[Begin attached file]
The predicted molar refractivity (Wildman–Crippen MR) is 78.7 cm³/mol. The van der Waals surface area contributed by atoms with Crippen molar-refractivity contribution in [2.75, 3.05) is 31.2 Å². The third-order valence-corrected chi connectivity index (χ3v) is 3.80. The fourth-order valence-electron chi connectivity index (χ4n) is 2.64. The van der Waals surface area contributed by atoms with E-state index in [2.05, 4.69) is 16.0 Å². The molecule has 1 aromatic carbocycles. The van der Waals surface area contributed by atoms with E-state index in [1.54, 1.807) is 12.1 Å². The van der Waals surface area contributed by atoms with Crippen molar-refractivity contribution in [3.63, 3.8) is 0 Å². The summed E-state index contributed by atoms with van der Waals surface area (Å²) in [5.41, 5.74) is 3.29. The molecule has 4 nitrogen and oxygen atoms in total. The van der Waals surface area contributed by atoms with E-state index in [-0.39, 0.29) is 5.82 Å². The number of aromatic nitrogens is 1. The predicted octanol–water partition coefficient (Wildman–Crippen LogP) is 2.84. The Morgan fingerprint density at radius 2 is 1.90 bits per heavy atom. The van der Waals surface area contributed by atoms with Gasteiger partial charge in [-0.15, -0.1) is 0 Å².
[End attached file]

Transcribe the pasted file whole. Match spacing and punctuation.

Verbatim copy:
The predicted molar refractivity (Wildman–Crippen MR) is 78.7 cm³/mol. The van der Waals surface area contributed by atoms with Crippen molar-refractivity contribution in [2.75, 3.05) is 31.2 Å². The third-order valence-corrected chi connectivity index (χ3v) is 3.80. The fourth-order valence-electron chi connectivity index (χ4n) is 2.64. The van der Waals surface area contributed by atoms with E-state index in [2.05, 4.69) is 16.0 Å². The molecule has 1 aromatic carbocycles. The van der Waals surface area contributed by atoms with E-state index in [1.54, 1.807) is 12.1 Å². The van der Waals surface area contributed by atoms with Crippen molar-refractivity contribution in [3.63, 3.8) is 0 Å². The summed E-state index contributed by atoms with van der Waals surface area (Å²) in [5.41, 5.74) is 3.29. The molecule has 4 nitrogen and oxygen atoms in total. The van der Waals surface area contributed by atoms with E-state index in [-0.39, 0.29) is 5.82 Å². The number of aromatic nitrogens is 1. The predicted octanol–water partition coefficient (Wildman–Crippen LogP) is 2.84. The Morgan fingerprint density at radius 2 is 1.90 bits per heavy atom. The van der Waals surface area contributed by atoms with Gasteiger partial charge in [-0.15, -0.1) is 0 Å².